The British community is furious and indignant; Aziz is denied bail. Fielding’s attempts to speak to Adela Quested fail. Mrs. Moore refuses to remain in India to testify at the trial. She books passage on a ship for England. Miss Quested tells her fiancé that Aziz is innocent, but Heaslop will not do anything about it. At the trial, when she finally takes the witness stand, she admits that she was mistaken about the supposed assault. The Muslims stage a march to celebrate Aziz’s release. Fielding rescues Miss Quested by taking her to his garden house. There, they learn that Mrs. Moore has died at sea, before the trial. Ronny Heaslop breaks his engagement to Adela, who leaves for England. Fielding resigns from the Club. Aziz has begun to distrust Fielding; he believes that Fielding is trying to keep Miss Quested from paying compensation and even that he is having a secret affair with her.

The third and final section, The Temple, takes place years later. Professor Godbole and Aziz are now living and working in the Native State of Mau, ruled by an aging Rajah. The section opens with Professor Godbole, who is now minister of education in Mau, and soon leads into the Gokul Ashtami, a great festival celebrating the birthday of Shri Krishna. There, Professor Godbole dances in worship of the god and remembers Mrs. Moore with love. Aziz has refused to read Fielding’s letters, still imagining that he has married Miss Quested. When Fielding arrives in his role as inspector of education, he attempts to make peace with Aziz, pointing out that his wife is not Miss Quested but Mrs. Moore’s daughter, Stella. Stella and her brother, Ralph, have come to India with him. Aziz at first treats Ralph roughly, but then, remembering Mrs. Moore, he softens toward him. The Rajah has died, although his death is being concealed. Aziz and Fielding go for a last ride together and recapture much of their old intimacy. Yet Aziz insists that the British must be forced out, so that India will be a sovereign nation. Fielding disagrees. Although the two men want to be friends, the historical circumstances do not allow for friendship between them.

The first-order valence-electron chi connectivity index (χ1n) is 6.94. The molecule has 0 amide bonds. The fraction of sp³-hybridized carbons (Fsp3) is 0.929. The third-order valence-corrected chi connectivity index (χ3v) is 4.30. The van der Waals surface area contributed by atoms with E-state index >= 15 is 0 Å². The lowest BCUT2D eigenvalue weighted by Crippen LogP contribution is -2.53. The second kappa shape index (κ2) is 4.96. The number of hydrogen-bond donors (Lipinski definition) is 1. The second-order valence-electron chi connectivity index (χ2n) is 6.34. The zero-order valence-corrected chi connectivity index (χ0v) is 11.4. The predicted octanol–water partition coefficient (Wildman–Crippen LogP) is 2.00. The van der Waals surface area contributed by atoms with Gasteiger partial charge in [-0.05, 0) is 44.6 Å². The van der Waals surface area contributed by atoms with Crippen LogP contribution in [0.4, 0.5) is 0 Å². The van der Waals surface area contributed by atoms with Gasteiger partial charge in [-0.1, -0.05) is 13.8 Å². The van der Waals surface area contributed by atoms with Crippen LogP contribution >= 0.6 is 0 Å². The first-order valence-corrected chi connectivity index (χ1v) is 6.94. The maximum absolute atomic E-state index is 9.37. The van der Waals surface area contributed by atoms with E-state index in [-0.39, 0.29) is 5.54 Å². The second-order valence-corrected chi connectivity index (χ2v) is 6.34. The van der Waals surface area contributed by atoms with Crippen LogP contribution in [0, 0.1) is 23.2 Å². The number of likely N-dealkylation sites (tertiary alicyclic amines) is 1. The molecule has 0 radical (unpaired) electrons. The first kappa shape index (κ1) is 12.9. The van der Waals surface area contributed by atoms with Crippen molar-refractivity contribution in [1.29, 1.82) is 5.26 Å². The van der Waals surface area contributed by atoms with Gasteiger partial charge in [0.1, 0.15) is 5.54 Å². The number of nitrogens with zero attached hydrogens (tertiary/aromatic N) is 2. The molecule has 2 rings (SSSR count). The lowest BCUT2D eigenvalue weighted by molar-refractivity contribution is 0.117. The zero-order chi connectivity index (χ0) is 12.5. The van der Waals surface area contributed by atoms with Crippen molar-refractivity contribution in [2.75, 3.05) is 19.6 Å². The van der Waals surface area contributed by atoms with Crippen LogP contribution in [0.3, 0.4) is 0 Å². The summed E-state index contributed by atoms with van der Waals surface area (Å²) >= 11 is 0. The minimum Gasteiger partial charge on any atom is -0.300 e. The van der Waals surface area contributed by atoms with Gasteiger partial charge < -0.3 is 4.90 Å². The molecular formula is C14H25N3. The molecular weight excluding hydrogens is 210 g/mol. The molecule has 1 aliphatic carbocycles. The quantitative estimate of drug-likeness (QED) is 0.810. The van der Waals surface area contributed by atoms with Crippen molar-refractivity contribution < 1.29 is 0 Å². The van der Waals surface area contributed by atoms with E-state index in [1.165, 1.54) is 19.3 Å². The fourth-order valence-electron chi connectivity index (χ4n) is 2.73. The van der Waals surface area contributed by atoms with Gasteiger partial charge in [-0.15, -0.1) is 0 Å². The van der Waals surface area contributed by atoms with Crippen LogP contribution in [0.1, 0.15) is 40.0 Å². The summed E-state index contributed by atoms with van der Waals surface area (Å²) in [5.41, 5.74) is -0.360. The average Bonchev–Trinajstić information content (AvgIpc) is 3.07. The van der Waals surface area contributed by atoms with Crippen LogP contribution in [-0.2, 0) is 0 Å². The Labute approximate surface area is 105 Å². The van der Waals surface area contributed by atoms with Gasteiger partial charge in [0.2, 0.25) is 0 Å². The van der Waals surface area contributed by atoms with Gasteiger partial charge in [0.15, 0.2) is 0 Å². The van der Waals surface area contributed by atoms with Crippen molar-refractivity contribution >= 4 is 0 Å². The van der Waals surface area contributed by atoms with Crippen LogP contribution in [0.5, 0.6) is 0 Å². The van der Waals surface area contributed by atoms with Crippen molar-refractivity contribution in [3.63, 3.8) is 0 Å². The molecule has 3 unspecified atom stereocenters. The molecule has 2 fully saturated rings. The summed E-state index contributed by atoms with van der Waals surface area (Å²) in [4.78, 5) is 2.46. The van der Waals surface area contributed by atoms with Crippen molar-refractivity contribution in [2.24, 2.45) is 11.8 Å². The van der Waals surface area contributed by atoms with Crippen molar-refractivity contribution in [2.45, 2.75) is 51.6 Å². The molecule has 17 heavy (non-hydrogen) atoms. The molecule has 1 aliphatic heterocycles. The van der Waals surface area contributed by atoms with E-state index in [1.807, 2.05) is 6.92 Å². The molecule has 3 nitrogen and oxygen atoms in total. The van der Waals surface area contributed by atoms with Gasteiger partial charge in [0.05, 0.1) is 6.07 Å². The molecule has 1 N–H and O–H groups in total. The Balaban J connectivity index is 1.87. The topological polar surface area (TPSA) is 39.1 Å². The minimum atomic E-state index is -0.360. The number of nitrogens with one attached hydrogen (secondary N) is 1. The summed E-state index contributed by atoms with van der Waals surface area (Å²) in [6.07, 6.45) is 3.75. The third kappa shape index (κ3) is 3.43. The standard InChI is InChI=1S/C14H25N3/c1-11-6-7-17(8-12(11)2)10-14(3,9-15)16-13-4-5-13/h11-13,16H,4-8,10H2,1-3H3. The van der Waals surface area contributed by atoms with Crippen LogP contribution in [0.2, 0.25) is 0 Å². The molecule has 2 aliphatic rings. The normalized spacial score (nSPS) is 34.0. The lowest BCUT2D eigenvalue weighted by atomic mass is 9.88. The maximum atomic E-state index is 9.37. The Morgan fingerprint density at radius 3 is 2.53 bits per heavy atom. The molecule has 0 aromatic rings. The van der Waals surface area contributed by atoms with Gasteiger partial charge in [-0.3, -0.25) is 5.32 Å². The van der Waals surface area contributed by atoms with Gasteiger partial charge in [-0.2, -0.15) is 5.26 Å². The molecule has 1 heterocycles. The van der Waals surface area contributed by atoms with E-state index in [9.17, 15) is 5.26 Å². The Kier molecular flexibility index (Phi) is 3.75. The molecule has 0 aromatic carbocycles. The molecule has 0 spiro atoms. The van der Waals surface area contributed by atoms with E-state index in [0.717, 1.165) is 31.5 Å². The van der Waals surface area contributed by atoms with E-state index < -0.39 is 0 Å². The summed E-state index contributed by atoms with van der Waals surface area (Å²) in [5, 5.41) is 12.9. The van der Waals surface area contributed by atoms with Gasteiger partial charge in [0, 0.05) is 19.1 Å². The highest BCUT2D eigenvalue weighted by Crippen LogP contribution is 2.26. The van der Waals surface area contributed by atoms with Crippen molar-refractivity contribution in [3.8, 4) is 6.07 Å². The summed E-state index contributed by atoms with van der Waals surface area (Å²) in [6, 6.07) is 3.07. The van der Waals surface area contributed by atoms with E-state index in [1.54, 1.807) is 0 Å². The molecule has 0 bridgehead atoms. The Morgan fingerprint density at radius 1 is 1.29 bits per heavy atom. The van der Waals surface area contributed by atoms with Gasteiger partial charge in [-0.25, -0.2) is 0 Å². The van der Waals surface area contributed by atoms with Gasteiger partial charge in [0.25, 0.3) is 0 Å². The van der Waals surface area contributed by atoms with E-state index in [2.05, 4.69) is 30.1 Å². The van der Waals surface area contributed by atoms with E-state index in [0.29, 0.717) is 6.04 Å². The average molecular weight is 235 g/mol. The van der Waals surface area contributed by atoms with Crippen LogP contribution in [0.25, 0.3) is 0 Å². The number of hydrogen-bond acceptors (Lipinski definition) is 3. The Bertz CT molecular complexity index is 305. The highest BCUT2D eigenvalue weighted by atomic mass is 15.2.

The Life and Work of E. M. Forster

Edward Morgan Forster was born in London on January 1, 1879. After graduating from Tonbridge School, he attended King’s College, Cambridge where he was exposed to the values of liberal humanism and discovered an appreciation of the human being as an individual and the value of friendship. Many of the friendships he made at Cambridge were lasting ones, and he was later to travel to India for the first time with university friends.